In the United States, sepsis affects more than 1.7 million people and takes 270,000 lives each year. For every hour sepsis treatment is delayed, the risk of death increases as much as eight percent. According to Sepsis Alliance, as many as 80% of sepsis deaths could be prevented with rapid diagnosis and treatment.
Sepsis Alliance, the nation’s leading sepsis patient advocacy non-profit organization, recently launched the Sepsis Coordinator Network, a first of its kind online network that provides healthcare professionals with evidence-based best-practice resources and guidance to improve outcomes for patients with sepsis.
The Sepsis Coordinator Network was developed by an advisory committee of nursing leaders with critical experience developing and implementing lifesaving sepsis protocols and working with septic patients. A complementary team of healthcare professionals (physicians, pharmacists, mental health specialists and others) from across the continuum of care will serve as clinical advisors in specialized areas. The network also provides professionals with peer-to-peer forums to ask questions and get support from sepsis experts when they face challenges in their daily practice.
The Sepsis Coordinator Network is open to all healthcare professionals with an interest in improving sepsis care and there is no fee to become a member. Interested parties can register at www.SepsisCoordinatorNetwork.org.
Sepsis Alliance has also launched, It’s About TIME, a national initiative to create broader awareness of sepsis and the need for urgency in seeking treatment when there are signs and symptoms.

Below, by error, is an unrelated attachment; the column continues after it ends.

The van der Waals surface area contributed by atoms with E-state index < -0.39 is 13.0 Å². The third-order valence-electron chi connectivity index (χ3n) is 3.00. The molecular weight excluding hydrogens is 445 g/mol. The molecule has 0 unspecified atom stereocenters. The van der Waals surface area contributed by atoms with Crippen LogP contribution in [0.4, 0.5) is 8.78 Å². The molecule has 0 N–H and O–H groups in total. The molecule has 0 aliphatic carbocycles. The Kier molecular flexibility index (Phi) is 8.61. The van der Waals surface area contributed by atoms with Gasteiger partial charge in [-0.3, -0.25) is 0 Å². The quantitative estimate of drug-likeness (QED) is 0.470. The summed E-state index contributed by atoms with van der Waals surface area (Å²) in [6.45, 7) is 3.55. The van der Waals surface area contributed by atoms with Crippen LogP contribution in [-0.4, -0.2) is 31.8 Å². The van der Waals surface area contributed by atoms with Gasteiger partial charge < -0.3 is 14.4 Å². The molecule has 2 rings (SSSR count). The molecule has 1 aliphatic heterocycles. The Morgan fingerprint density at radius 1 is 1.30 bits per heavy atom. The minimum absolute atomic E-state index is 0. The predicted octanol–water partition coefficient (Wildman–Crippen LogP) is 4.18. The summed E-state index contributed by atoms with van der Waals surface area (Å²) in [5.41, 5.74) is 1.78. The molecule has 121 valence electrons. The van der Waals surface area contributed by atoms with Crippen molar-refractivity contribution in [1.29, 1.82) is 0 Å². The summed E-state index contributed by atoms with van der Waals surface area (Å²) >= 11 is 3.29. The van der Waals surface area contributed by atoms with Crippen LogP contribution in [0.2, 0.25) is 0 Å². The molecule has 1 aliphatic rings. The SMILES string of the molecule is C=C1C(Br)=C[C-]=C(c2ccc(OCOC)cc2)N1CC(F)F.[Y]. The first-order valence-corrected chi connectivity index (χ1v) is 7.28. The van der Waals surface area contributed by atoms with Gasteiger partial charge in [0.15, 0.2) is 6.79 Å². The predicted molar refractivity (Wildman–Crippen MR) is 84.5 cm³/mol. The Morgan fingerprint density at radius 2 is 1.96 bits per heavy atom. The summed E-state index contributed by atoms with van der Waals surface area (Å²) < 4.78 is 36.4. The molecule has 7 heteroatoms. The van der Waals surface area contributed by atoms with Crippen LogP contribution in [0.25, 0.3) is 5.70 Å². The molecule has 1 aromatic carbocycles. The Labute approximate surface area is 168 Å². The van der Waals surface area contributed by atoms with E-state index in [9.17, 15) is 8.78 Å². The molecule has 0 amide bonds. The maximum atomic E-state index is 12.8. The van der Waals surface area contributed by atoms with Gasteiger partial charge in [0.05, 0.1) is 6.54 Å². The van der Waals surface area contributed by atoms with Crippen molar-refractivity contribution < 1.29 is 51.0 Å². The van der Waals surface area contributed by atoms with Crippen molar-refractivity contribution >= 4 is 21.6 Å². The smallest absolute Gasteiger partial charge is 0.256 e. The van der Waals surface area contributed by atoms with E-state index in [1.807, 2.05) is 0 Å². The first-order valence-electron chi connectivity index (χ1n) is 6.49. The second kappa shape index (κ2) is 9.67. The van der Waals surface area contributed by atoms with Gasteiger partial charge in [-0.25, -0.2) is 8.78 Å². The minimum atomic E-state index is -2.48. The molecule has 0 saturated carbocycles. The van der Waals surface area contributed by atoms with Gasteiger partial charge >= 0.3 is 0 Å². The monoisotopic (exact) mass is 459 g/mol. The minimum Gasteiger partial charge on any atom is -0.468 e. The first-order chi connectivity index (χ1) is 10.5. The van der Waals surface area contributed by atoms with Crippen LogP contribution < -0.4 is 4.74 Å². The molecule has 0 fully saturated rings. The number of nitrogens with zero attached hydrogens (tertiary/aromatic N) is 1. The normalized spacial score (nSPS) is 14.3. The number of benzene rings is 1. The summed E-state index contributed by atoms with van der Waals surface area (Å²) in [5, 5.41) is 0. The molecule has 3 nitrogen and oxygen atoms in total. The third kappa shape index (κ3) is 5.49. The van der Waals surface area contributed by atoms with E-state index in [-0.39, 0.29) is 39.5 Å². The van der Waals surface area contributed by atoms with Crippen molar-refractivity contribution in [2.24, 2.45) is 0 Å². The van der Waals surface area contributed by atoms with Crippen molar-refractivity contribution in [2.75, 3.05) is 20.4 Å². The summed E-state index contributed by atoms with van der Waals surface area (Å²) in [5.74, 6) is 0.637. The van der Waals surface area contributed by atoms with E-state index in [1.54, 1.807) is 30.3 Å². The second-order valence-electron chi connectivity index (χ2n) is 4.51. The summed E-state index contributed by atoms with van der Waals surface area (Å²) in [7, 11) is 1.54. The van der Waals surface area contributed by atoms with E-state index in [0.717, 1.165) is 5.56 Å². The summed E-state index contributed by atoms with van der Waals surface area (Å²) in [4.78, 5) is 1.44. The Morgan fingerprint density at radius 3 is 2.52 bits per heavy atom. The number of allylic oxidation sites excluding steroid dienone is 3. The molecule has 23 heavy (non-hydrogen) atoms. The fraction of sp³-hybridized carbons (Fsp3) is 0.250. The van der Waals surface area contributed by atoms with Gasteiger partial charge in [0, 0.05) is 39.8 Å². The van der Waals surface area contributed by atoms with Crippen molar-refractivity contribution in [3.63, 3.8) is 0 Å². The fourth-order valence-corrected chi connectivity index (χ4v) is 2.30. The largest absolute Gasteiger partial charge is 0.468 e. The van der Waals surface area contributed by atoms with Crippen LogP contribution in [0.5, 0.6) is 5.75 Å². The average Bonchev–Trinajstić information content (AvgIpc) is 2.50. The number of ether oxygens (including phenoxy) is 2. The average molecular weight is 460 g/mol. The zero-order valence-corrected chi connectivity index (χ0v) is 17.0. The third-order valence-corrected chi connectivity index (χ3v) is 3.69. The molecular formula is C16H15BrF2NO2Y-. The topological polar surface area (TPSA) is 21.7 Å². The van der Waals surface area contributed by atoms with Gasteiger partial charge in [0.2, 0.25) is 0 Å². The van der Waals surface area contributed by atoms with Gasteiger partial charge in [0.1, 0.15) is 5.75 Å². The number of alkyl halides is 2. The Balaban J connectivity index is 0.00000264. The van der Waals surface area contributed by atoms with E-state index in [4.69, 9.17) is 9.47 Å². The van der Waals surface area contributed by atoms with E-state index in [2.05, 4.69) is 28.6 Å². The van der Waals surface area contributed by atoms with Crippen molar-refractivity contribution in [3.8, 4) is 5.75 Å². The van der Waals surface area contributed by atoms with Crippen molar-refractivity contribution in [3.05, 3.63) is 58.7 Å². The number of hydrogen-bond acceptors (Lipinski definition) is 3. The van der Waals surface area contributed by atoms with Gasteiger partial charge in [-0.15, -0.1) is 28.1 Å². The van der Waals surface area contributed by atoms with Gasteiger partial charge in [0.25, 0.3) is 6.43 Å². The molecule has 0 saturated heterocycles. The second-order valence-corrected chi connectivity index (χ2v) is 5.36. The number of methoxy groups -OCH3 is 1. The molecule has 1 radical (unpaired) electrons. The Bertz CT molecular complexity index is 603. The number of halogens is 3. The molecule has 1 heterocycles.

Sepsis Alliance, “As many as 87 percent of sepsis cases start in the community, not in the hospital, as is widely believed. This makes it important for everyday people to know the signs and symptoms of sepsis, so they can seek treatment immediately. To help everyday people recognize and remember the signs and symptoms of sepsis, Sepsis Alliance created the TIME acronym, which also serves as a reminder to seek medical attention as soon as symptoms are present. The TIME acronym stands for:
- Temperature - Higher or lower than normal
- Infection – May have signs and symptoms of an infection
- Mental decline – Confused, sleepy, difficult to rouse
- Extremely ill – “I feel like I might die,” severe pain or discomfort
The white paper, “It’s About TIME: Recognizing the Signs of Sepsis” aims to drive awareness among the medical community of sepsis as a medical emergency and the key signs and symptoms to recognize through the easy-to-remember T.I.M.E. acronym.
Sepsis Alliance is encouraging everyone to take the time now to learn about sepsis at www.sepsis.org.
About Sepsis Alliance:
Sepsis Alliance is the largest sepsis advocacy organization in the U.S., working in all 50 states to save lives and reduce suffering from sepsis. Sepsis Alliance is a charitable organization run by a dedicated team that shares a strong commitment to battling sepsis. The organization was founded in 2007 by Carl Flatley, DDS, whose daughter Erin unnecessarily died of sepsis when she was 23 years old. Carl created the organization to raise sepsis awareness among both the general public and healthcare professionals.
Sepsis awareness can and does save lives, yet only 58% of adults in the US have ever heard the word. Sepsis Alliance also gives a voice to the millions of people who have been touched by sepsis – to the survivors, and the friends and family members of those who have survived or who have died. For more information, please visit www.sepsis.org.
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